Britain refuses grandparents of five-year-old Zimbabwean child permission to attend her funeral


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Britain has refused the grandparents of five-year-old Andrea Gada, a  Zimbabwean, permission to visit the country to attend her funeral because, it says, they will not return to Zimbabwe.

Andrea was killed in a traffic accident.

Her Member of Parliament Stephen Lloyd has now asked Prime Minister David Cameron to intervene.

Andrea’s school helped her parents to raise money to bring her grandparents and her aunt from Zimbabwe to attend her funeral but the Home Office has refused them entry saying they would abscond.

Lloyd told the House of Commons yesterday during question time for the Prime Minister that the Home Office had refused to budge although Andrea’s parents had made an undertaking that this would not happen and he himself had offered to act as a guarantor that the visiting relatives would return to Zimbabwe.

“The Home Office’s decision is cruel and unkind. Prime Minister, will you intervene?” Lloyd pleaded.

Cameron promised to look into the case.

 

Q&A:

 

Stephen Lloyd (Eastbourne, Liberal Democrat) – A few weeks ago, a tragic event occurred in my constituency when a five-year-old girl, Andrea Gada, was killed in a traffic accident. Since then, Eastbourne and her school, Shinewater primary, have rallied round to support her parents and the rest of her family. They have raised money to try to bring her grandparents and her aunt over from Zimbabwe to Eastbourne to join the family at the funeral, but the Home Office has refused those relatives entry, saying that they would abscond. The parents have given me an undertaking that this will not happen, and I have gone a step further and said that I will act as a guarantor that the relatives will return to Zimbabwe. The Home Office’s decision is cruel and unkind. Prime Minister, will you intervene?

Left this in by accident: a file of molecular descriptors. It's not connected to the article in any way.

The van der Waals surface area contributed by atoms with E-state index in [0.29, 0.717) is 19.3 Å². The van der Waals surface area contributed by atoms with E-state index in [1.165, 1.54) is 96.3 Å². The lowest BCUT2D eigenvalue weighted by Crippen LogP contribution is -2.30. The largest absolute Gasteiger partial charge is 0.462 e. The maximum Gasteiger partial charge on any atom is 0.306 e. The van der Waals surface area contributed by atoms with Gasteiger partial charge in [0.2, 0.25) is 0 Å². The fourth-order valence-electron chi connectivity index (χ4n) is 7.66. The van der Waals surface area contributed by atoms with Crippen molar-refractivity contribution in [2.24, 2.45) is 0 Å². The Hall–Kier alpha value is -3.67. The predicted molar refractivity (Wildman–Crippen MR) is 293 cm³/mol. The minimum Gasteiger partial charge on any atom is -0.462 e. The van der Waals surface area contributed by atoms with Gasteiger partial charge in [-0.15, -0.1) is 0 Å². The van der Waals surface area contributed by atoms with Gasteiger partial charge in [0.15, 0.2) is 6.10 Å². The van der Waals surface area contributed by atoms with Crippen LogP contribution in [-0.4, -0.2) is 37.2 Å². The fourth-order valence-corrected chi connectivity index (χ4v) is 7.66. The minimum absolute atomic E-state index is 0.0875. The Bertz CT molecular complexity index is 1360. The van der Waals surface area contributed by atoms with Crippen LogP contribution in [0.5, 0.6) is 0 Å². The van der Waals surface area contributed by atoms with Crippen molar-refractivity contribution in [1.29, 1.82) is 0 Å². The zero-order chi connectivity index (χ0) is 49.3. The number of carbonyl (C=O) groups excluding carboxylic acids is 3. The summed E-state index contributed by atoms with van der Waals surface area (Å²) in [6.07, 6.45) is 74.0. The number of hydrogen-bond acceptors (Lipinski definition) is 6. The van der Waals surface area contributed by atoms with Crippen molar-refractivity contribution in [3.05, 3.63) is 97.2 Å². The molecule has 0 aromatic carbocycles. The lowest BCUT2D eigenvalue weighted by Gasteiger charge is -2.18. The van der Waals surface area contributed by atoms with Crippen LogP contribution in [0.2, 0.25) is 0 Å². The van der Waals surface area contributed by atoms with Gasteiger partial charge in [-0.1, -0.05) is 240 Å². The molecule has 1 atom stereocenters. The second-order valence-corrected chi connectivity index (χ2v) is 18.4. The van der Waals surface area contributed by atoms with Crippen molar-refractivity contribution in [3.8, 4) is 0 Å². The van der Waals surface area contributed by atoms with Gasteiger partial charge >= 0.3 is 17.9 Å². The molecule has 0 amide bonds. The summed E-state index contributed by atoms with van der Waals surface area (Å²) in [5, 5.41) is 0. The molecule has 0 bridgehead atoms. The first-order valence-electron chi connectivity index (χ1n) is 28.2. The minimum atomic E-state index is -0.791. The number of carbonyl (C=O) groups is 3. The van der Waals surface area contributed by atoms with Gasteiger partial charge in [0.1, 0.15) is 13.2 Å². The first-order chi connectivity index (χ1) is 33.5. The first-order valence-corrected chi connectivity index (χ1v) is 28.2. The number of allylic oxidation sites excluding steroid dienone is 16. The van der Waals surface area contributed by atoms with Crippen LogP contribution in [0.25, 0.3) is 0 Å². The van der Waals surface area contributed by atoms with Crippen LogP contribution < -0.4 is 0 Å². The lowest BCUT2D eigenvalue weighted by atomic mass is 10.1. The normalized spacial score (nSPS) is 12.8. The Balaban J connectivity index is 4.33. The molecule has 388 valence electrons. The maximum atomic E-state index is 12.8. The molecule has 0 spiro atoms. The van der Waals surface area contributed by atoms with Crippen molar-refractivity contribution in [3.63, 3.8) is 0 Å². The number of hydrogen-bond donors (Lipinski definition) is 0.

David Cameron (The Prime Minister; Witney, Conservative)- It is absolutely horrific when children are killed in accidents like this, and we all know of individual cases in our own constituencies. It is heartbreaking when it happens. I will certainly look at the case—I was just discussing it with the Home Secretary—and make sure that the Home Office has a careful look to see what can be done.

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Charles Rukuni
The Insider is a political and business bulletin about Zimbabwe, edited by Charles Rukuni. Founded in 1990, it was a printed 12-page subscription only newsletter until 2003 when Zimbabwe's hyper-inflation made it impossible to continue printing.

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